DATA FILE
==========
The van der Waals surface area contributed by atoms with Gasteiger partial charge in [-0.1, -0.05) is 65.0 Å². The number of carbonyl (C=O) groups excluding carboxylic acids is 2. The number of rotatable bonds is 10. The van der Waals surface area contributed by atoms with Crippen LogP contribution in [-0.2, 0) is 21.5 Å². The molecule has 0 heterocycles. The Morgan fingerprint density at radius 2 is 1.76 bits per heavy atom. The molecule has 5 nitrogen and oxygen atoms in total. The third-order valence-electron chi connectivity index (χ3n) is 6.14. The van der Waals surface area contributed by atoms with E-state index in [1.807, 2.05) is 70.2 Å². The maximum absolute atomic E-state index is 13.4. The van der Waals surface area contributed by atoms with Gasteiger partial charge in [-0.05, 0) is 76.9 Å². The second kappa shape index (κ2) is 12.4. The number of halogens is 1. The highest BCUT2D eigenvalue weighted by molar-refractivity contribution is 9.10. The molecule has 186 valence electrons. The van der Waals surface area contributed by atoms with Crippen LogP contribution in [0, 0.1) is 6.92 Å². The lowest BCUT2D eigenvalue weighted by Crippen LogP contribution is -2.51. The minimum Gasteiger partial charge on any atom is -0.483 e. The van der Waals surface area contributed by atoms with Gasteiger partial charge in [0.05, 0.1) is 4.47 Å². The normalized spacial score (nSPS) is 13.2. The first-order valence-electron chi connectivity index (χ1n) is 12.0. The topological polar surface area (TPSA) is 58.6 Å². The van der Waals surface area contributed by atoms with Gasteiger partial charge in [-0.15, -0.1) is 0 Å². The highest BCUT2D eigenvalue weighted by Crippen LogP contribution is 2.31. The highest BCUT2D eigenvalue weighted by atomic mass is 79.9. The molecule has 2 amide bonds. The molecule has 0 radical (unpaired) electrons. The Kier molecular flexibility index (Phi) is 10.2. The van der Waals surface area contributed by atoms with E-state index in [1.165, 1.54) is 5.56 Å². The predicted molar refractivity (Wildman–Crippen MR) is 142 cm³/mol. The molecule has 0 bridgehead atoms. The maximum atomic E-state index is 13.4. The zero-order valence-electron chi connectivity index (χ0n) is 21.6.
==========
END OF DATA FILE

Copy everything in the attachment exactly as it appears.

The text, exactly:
The van der Waals surface area contributed by atoms with Gasteiger partial charge in [-0.1, -0.05) is 65.0 Å². The number of carbonyl (C=O) groups excluding carboxylic acids is 2. The number of rotatable bonds is 10. The van der Waals surface area contributed by atoms with Crippen LogP contribution in [-0.2, 0) is 21.5 Å². The molecule has 0 heterocycles. The Morgan fingerprint density at radius 2 is 1.76 bits per heavy atom. The molecule has 5 nitrogen and oxygen atoms in total. The third-order valence-electron chi connectivity index (χ3n) is 6.14. The van der Waals surface area contributed by atoms with E-state index in [1.807, 2.05) is 70.2 Å². The maximum absolute atomic E-state index is 13.4. The van der Waals surface area contributed by atoms with Gasteiger partial charge in [-0.05, 0) is 76.9 Å². The second kappa shape index (κ2) is 12.4. The number of halogens is 1. The highest BCUT2D eigenvalue weighted by molar-refractivity contribution is 9.10. The molecule has 186 valence electrons. The van der Waals surface area contributed by atoms with Crippen LogP contribution in [0, 0.1) is 6.92 Å². The lowest BCUT2D eigenvalue weighted by Crippen LogP contribution is -2.51. The minimum Gasteiger partial charge on any atom is -0.483 e. The van der Waals surface area contributed by atoms with Gasteiger partial charge in [0.05, 0.1) is 4.47 Å². The normalized spacial score (nSPS) is 13.2. The first-order valence-electron chi connectivity index (χ1n) is 12.0. The topological polar surface area (TPSA) is 58.6 Å². The van der Waals surface area contributed by atoms with Gasteiger partial charge in [-0.15, -0.1) is 0 Å². The highest BCUT2D eigenvalue weighted by Crippen LogP contribution is 2.31. The highest BCUT2D eigenvalue weighted by atomic mass is 79.9. The molecule has 2 amide bonds. The molecule has 0 radical (unpaired) electrons. The Kier molecular flexibility index (Phi) is 10.2. The van der Waals surface area contributed by atoms with E-state index in [1.165, 1.54) is 5.56 Å². The predicted molar refractivity (Wildman–Crippen MR) is 142 cm³/mol. The molecule has 0 bridgehead atoms. The maximum atomic E-state index is 13.4. The zero-order valence-electron chi connectivity index (χ0n) is 21.6.